The paper “ Principles of Employment Relations” is affecting example of the literature review on human resources. In today’ s competitive market, there is an increasing need to transform the human resource management docket so as to remain on a competitive edge. Human resources have become an integral part of organizations and as Edwards (2007, 23) maintains, people are the cornerstone to sustainable competitive advantage. Full engagement of the workforce and their integration in the decision-making process of the organization is a sure way to maximization of performance. An organization where employees are adequately represented in matters pertaining to the organization can accept a tremendous value proposition that exceeds money.
Efficiency is an inherent end result in situations where all members of an organization are in good relational terms and their needs are met in a holistic manner. Employment relations is a body that embraces the techniques used by an organization to manage its members as well as the economic and social contexts involved in their operations (Bray et al 2011). Institutions and climates of employment relations vary between counties; being more adversarial in some such as the UK, the US, and France while some are cooperative like in Japan and Germany.
The purpose of this paper is to gain a conceptual understanding of employment relations. It begins by giving a comprehensive definition of the term employment relations. It will further examine the reasons why industrial relations are less relevant to the study of workplace relations in contemporary society than it was in the 1980s. Lastly, it will determine the extent to which the term employment relations best describes the changes that have occurred in workplaces since 1980.Interactions between employers and employees may sound deceptively straightforward and simple.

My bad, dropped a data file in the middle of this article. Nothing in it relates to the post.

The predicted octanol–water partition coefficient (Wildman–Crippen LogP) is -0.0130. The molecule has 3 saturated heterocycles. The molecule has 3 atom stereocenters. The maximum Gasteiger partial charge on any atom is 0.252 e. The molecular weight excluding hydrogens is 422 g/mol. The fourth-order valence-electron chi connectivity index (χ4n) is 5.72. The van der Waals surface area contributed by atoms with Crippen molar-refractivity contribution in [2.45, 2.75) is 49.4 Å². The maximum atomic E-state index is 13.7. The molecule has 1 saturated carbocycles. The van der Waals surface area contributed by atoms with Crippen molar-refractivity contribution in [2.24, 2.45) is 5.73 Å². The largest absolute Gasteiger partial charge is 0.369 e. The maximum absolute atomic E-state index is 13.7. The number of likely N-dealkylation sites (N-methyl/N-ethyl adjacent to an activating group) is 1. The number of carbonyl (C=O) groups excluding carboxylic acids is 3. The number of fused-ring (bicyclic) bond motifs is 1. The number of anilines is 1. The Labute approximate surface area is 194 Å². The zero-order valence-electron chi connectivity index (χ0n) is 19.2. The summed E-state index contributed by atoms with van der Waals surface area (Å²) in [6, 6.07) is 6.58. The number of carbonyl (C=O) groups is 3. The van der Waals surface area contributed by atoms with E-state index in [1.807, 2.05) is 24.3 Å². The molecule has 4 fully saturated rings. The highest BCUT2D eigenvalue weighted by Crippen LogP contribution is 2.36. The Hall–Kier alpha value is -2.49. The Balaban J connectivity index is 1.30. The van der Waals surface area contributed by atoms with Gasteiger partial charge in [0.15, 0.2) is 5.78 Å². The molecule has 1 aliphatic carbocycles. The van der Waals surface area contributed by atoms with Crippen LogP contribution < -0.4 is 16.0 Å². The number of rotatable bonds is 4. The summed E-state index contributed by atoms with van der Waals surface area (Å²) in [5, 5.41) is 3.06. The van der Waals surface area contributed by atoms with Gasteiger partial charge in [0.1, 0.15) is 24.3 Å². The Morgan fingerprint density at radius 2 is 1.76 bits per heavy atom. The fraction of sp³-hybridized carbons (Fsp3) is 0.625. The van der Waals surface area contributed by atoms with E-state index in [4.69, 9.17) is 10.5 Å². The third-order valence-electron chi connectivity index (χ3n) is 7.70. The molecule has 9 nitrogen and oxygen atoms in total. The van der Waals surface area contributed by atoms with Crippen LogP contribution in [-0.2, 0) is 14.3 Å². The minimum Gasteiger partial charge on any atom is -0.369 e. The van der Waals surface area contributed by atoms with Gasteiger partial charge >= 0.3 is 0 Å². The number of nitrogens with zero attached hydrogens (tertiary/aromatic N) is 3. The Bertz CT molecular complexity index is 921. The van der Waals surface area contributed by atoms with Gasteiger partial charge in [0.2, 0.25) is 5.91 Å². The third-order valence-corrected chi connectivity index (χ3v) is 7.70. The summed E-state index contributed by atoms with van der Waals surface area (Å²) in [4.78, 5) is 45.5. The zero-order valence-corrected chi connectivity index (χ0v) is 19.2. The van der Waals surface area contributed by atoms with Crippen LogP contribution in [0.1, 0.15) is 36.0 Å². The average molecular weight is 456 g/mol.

A common notion is that it is the way in which employers and employees interact, the way employees get their jobs, execute their respective tasks, expend efforts, and get rewarded for their work. The duty of employers is perceived as the way they pay their workers, ensure that products are processed and sold to earn income, and generally facilitate the work done by employees.
Ackers, P 2008, Reframing employment relations: the case for neo-pluralism, Industrial relations journal, vol. 33, no.1, pp. 1-19.
Bacon, N, and Storey, J 2000, New employee relations strategies in Britain: Towards individualism or partnership? British journal of industrial relations, vol. 38, no. 3, p. 407-427.
Bray, M, Arnold, P, and Cooper, R 2011, Employment relations: theory and practice, North Ryde, McGraw-Hill Australia.
Cappelli, P 2008, Employment relations: new model of white-collar work, Cambridge, Cambridge University press.
Edwards, P 2007, Industrial relations theory and practice, Malden, Mass. [u.a.] Blackwell.
Godard, J 2001. High Performance and the Transformation of Work? The Implications of Alternative Work Practices for the Experiences and Outcomes of Work. Industrial and Labour Relations Review, Vol. 54, no. 4, pp. 776-805.
Kuruvilla, S 2002, Change and transformation in Asian industrial relations, Industrial relations, vol. 41, no. 2, pp. 171-228.
Lansbury, R, and Bamber, G. and Wails, N 2004, International and comparative employment relations: globalization and the developed market economies, London, Sage Publications.
Sappey, R, Burgess, J, Lyons, M & Buultjens, J 2006, Industrial Relations in Australia, Frenchs Forrest, Pearson Education Australia.
Tailby, S, and Winchester, D 2000, Management and trade unions: Towards social partnership, Personnel management, Oxford, Blackwell.